Bull trout (Salvelinus confluentus)
Retain functioning riparian areas around critical habitats.
Minimize problems associated with access.
When considering a proposed WHA, consult with regional fisheries section heads over staging, spawning and over-wintering congregations or where obstructions to upstream migration cause bull trout to collect.
A congregation is defined as a significant portion of a run. A significant portion will be between 20 and 80% of the adult population of a run, depending on professional judgment. True congregations will be intuitively obvious at critical times of the year. They should be based on a ground survey or aerial redd count that identifies a significant portion of the run accumulating at a specific location/habitat. A fairly quick survey of a system that looks at key probable habitats but only identifies a `significant' congregation at one or two locations should be sufficient. For example, in a river system you may find a few individuals or pairs of bull trout scattered over a long stretch of river but also find a school of 20+ individuals at a barrier falls or likely spawning area. In this case, it is the 20+ concentration that is considered significant.
The WHA should extend 500 m around the congregation on all sides. Where the congregation is occupying a single pool, the WHA will be more or less circular with a radius of 500 m. Where the congregation is spread out along a stream reach, the WHA can be elongated up to 2 km.
Avoid creating access to the congregation.
Maintain stream channel integrity, groundwater flow, substrate composition, cover and natural temperature regimes.
These measures must be applied within a WHA approved for the species.
Harvesting and road development adjacent to WHAs may increase storm volume and peak flows in streams. In addition, poaching is a serious problem in remote areas and roads provide access to anglers and poachers.
Minimize cattle access to aquatic and riparian habitats in areas occupied by bull trout.
Minimize road development within 500 m of stream and stream crossings.
Ensure that sedimentation and erosion are controlled.
Minimize upstream and upslope impacts to prevent siltation, temperature and hydrologic problems in reaches supporting bull trout.
Ensure LWD recruitment over time.
Avoid development of recreational trails, facilities or structures immediately adjacent to WHAs.
Retain habitat in an interconnected mosaic that prevents fragmentation and the subsequent isolation of populations. Except for populations upstream of migration barriers, subpopulations that occur in the same watershed likely exchange individuals and re-establish each other following catastrophic events. Studies on these clusters of subpopulations (metapopulations), indicate that the likelihood of persistence decreases as local populations become isolated from each other through the creation of barriers to movement. Obstructions to bull trout movement can be fairly obvious (e.g., jump height and water velocity), more subtle, such as degraded habitats (e.g., water temperatures and pool depth), or in-stream structures such as culverts. The risk of extirpation rises whenever migration barriers increase habitat fragmentation.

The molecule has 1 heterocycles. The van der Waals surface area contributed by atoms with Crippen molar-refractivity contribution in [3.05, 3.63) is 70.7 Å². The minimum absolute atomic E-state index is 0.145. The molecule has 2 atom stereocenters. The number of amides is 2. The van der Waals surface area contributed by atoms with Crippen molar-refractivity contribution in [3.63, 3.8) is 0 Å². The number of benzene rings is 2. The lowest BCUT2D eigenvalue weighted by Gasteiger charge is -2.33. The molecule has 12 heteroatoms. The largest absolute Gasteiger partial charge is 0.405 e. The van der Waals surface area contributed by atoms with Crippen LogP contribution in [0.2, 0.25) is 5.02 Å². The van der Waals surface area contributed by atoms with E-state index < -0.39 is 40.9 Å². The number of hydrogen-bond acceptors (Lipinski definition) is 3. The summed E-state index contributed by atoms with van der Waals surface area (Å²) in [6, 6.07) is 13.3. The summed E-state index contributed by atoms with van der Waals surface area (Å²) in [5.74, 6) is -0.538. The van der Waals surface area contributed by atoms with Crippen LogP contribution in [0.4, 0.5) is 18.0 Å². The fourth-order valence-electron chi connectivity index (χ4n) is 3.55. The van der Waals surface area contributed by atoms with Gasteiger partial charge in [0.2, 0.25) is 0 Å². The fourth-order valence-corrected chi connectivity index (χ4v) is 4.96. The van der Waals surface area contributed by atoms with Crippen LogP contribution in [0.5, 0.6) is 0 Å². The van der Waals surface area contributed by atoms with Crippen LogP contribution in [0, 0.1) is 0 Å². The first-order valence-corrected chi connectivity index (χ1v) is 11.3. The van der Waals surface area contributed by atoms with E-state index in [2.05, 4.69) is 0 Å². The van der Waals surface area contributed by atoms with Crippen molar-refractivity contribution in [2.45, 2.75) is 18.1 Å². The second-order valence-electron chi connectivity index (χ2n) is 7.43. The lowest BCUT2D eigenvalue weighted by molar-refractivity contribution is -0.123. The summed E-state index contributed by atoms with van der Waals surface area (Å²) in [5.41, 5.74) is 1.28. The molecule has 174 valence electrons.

Wildlife habitat areas will provide some protection of critical concentrations, such as spawning sites, but they cannot address all aspects of the bull trout's life history requirements. Because this species is especially sensitive to overfishing and habitat degradation and some life forms migrate and use a variety of sparsely distributed habitats, its requirements must be addressed at the forest level in order to effectively manage for populations.
The following recommendations are not mandatory, are not to be inferred as government direction and are not intended to have application across the entire planning area. Instead, they should be considered for areas upstream and upslope of the lowest reach occupied by bull trout, where 1) streams are sensitive to disturbance, 2) fry and juvenile densities are higher than average based on literature, 3) habitat is high quality, or 4) population or habitat is regionally or provincially significant. These recommendations are based on the best technical information on the species at this time and some or all of them should be considered for application in localized portions of a planning area where the planning table intends to propose a conservation objective for the species. Planning tables are expected to consider these recommendations along with other proposed timber and non-timber resource objectives. If necessary to accommodate other objectives, planning tables should consider restricting the distribution of the recommended management practices, rather than modifying the practices themselves.
To prevent habitat fragmentation and degradation by minimizing access and maintaining natural channel morphology, substrate composition, cover and temperatures in watersheds where bull trout occur.
- sub-basins where a significant number of mass wasting events have occurred (i.e., more than one landslide/km2 and more than two mass wasting events entering the mainstem river)
- sub-basins where there is either high road density (i.e., more than 150 m of road/km2) or high stream density (i.e., more than one km of stream/km2) on unstable or erodible soils
- sub-basins with a significant number of stream crossings (i.e., more than 0.6/km2 in the interior or more than 1.4/km2 on the coast)